31. You’ve got my Amen!

    I went into debt to buy equipment and start a part-time business. Out of necessity I closed down and sold off all the equipment, but was still left with the debt (Wow! Equipment depreciates fast).

    Now after several years (and paying off the debt) I cannot let go of my passion to photograph so I am SAVING for all the equipment I will need to get back into it. My wife won’t let me go into debt again to get equipment, and because I’ve had to acquire stuff slowly I haven’t paid full price for an item yet. I thank God for the wisdom of my wife everyday!

    Taking Stock – Listen to David and the host of other comments on this blog, you will be grateful you did.

    David – Thanks for the great posts and for your books. I picked up VisionMongers last week and it has been a great read. It will be instrumental in my getting back into photography the right way (without debt, etc.). I am looking forward to one day turning my passion into my vocation.

    Thanks again!

  32. Lots of great people here saying far more relevant things than I could contribute. I’ll add that buying the gear, even if you have the cash, has an associated opportunity cost.

    Sure, I had the money to buy that shiny new Canon 100mm f/2.8 L IS because it would help my non-existent macro portfolio (fun shots wheee!), could be used for portraits (so does my 70-200 f/4 L – half the price) and, well… I just wanted it because it was the best.

    So yes I had the cash for it, but sadly I didn’t have the cash for when my washer and dryer broke the next month. So I had to put $2,200 against my line of credit; more than half of that would have been paid off if I didn’t have the lens. Have I used the lens as much as we’ve cleaned our clothes since then? In a family of four I think not.

    Or how about last year when I got that job that afforded my 24-70 f/2.8 L outright, with a few bucks in the bank after. That was pretty sweet, but then I had to move from Toronto to Ottawa, upgrade a new house, and welcome a new life into the fold – there are expenses not direclty associated with the cost of your equipment.

    Do I regret either of these purchases? No. Do I delude myself into thinking the debt I currently have is solely attributed to moving and upgrading and housewares? of course not. If you only have a set amount of money in your life, you’re not going to magically have more of it when you want or need something – you can stretch the amount with inccurred debt and interest – but that’s not the same thing. Don’t for a minute think that sustainability in photography is spending 100% of everything you make on gear; that’s not realistic.

    I’ve setup my own dream grid, that takes my current income amount through regular work and then adds to it the costs of all the shiny things I’m going to want. To live at my status quo, and still get cool stuff, I have to make MORE at photography than I do – because then I’ll have to get personal insurance, health insurance, pay taxes on that income that right now is taken up in small cash deals, upgrade my computer more often to be able to keep up with the MP and video requirements undoubtedly are coming our way. And figure out a way to pay for my second son due in a month or two…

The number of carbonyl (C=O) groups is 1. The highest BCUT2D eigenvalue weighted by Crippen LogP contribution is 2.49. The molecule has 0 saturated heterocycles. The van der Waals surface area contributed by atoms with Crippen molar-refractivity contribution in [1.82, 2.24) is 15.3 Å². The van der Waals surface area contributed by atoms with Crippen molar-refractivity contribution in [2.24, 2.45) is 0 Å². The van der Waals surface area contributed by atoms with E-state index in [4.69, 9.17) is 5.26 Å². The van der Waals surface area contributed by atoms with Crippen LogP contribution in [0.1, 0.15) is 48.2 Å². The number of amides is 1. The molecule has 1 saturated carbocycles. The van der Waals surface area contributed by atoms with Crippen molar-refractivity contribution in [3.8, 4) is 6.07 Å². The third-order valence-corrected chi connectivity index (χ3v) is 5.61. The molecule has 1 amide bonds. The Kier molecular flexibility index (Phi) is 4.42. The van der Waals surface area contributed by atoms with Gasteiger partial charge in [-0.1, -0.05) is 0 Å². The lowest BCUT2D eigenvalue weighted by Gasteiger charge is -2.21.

If I had paid for my washer/dryer with money made from photography? I’d be laughing.

    So think twice before buying the latest thing, or anything for that matter, don’t just have the cash to pay for it, but have it exclusively for it. What I mean to say is, there are other things in your life that money you can make from Stock photography, wedding photography, portraiture, or band-shoots, will benefit.

    I know a lot of people still making money off the 30D – I’m getting by (aside from what I mentioned above) on a 1DMKII that I picked up used. These are wonderful machines that will give up the goods as long as you use them. There’s going to be something new and better next year anyways, guaranteed – if you must buy a new camera, look to last years model, it’ll be half the price of what it was, still “better” than what you’ve got, and loans may not be necessary.

  33. Great post and some really valid thoughts. I would like to add a question/angle to the conversation: What about fun? A 35mm f/1.4 is, if you like shallow DOF, a lot of fun, but comes at a really steep price. f/2 gets close, and f/4 not so much . For me at least, its hard to not notice faster lenses and harder to ignore the gear gremlin…

    I’m definitely not a vocational photographer, which negates the whole use the incoming cash-flow to buy lenses angle.

    I know, I know quit my whining, but it is hard to ignore the “better lenses can make for better photos”, at least in the shallow depth of field world. 85mm @ f/5.6 will not be as pleasing a photo as the same at f/1.2 for example…

  34. Pretty high AOI (that’s “amen on investment”) on a post not about God but about money… and I’ll throw my amen in the mix especially since you did throw the love of Diane Arbus (and then Annie!) into the mix. 🙂

    Preach it! If revenue is the goal, it’s better to generate revenue THIS week and THIS month with tools one already has, and invest in better tools with the fruit of those efforts.

    Steve: great story. LOL (laughing but also lamenting out loud with you)

  35. I’m not a pro, but I do sell my work.
    I lusted for years to upgrade my Canon 350d to a 1d and add some much lusted after L lenses.